(I have to make a confession here. There is a statistical concept called “Regression to the Mean” which can be used to take my explanation of luck further, but I haven’t understood it sufficiently well to attempt to invoke the concept here).

And so I say, since luck influences your chances of an interview call anyway, everyone should be given an equal opportunity to use it, and not just the risk-takers. There may be outliers who make it on sheer luck, but that is true in both negative marking and no negative marking scenarios.

Consider this example: while it is entirely possible that among a large group of music illiterates hitting 60 keys on a piano randomly, one may produce the starting notes of a symphony, the chances of him performing at Carnegie Hall are very, very slim. His lucky performance does not invalidate the ability of the talented performers. That is, a test should not be judged based on outliers. (There is a concept in statistics called smoothing, which tries to capture patterns while eliminating the effects of the outliers. While this has some defects, it holds good for analyzing data sets where the effects of noise (here, luck) on the actual data need to be minimized).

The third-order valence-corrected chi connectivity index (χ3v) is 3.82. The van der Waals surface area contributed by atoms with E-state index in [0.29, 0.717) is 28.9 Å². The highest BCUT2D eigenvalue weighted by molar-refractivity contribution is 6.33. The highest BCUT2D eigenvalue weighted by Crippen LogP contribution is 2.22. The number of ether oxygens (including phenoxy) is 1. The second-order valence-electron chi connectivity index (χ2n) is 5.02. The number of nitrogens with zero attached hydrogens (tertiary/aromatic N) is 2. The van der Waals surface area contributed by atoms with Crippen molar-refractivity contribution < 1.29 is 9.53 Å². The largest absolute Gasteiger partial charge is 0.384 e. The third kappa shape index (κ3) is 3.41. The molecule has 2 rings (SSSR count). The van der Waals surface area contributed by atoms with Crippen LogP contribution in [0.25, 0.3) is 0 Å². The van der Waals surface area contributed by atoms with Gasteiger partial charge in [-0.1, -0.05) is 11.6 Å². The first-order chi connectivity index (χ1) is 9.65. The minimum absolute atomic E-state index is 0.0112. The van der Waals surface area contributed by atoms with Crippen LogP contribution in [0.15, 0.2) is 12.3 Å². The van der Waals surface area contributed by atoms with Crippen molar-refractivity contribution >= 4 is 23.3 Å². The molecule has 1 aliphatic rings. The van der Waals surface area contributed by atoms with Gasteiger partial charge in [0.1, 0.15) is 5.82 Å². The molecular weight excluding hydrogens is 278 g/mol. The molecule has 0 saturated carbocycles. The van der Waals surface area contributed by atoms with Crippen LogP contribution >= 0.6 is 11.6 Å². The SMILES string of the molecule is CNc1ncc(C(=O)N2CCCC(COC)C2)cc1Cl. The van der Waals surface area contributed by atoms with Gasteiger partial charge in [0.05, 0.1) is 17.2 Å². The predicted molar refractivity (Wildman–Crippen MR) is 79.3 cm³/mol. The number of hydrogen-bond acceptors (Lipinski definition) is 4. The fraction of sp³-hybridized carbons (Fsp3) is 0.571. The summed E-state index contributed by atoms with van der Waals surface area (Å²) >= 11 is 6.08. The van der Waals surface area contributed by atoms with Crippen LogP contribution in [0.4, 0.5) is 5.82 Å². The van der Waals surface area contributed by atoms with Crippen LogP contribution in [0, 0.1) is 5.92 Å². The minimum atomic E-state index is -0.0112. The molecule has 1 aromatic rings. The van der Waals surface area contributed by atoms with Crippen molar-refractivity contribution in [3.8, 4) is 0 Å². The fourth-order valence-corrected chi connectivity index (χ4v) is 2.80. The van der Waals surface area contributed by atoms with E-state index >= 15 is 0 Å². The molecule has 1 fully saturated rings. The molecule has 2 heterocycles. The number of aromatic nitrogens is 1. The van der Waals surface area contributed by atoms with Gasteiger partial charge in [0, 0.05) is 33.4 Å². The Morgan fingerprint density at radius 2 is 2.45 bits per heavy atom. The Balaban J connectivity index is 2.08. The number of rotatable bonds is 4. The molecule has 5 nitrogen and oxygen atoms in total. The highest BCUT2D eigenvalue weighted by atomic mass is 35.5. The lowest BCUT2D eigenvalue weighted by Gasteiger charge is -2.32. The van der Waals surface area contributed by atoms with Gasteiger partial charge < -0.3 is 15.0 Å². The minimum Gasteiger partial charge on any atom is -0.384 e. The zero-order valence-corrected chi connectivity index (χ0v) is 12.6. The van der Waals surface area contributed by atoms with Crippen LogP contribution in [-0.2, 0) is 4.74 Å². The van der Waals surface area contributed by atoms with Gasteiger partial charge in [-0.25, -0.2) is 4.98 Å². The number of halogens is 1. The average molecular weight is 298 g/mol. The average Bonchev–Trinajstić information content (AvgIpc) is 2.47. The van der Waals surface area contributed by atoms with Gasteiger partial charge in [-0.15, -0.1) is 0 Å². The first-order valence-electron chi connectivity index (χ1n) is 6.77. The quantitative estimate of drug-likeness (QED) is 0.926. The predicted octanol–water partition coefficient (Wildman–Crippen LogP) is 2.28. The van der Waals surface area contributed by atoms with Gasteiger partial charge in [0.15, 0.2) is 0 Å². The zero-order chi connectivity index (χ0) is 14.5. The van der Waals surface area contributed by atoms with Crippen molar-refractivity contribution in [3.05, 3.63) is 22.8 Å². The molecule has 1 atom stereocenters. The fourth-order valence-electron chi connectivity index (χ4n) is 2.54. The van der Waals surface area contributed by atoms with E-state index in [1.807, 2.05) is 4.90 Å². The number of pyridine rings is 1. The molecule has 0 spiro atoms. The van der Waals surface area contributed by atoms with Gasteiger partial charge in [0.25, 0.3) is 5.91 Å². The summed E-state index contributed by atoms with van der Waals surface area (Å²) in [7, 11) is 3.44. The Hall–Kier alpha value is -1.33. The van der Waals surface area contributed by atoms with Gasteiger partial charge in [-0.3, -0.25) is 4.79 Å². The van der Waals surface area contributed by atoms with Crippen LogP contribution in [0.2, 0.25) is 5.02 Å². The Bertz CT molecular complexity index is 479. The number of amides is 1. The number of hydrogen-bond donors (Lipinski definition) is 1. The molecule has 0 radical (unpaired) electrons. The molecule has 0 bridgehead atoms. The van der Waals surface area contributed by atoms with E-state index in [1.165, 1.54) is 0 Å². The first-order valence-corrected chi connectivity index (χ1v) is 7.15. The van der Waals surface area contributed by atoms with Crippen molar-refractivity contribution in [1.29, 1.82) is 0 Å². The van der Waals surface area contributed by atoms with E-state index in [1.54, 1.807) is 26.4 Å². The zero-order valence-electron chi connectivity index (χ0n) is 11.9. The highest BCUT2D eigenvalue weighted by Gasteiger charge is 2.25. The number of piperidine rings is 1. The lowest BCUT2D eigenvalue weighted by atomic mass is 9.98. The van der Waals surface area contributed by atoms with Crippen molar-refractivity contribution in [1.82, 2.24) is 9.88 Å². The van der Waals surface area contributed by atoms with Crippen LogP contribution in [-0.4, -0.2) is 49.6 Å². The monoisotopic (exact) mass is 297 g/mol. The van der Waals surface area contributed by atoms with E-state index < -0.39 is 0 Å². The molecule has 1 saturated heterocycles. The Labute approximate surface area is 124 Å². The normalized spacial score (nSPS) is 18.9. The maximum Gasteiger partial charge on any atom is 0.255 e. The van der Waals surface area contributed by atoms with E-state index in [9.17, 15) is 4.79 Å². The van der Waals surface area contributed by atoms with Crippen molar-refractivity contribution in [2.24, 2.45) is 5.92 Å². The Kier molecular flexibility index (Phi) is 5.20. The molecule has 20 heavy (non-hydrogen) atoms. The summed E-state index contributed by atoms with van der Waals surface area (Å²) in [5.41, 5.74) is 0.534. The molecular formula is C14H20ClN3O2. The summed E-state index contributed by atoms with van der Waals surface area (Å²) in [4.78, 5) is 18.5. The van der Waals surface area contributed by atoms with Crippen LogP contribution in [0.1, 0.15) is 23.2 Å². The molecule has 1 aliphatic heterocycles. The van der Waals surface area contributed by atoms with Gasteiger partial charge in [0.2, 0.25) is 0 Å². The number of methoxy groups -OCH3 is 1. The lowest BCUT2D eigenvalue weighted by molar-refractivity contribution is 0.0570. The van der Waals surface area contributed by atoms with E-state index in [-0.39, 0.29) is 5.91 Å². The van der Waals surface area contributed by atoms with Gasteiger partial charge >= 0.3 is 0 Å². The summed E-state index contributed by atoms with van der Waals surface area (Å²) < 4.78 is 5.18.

Also, it is more ‘fair’ to those MBA aspirants who just need to be good at their 3 fundamental skills in order to do an MBA, such as those who do not want to specialize in finance. They don’t need to cultivate the investor mindset for their profession; they shouldn’t be forced to do so just to take an entrance exam.

Moving on to CAT
If even a PP based test like SNAP suffers from a lack of objectivity, what of CBTs with normalized (scaled) scores like CAT and NMAT? NMAT has rightly decided to stop penalizing incorrect answers (and has allowed multiple attempts), so I stick to CAT.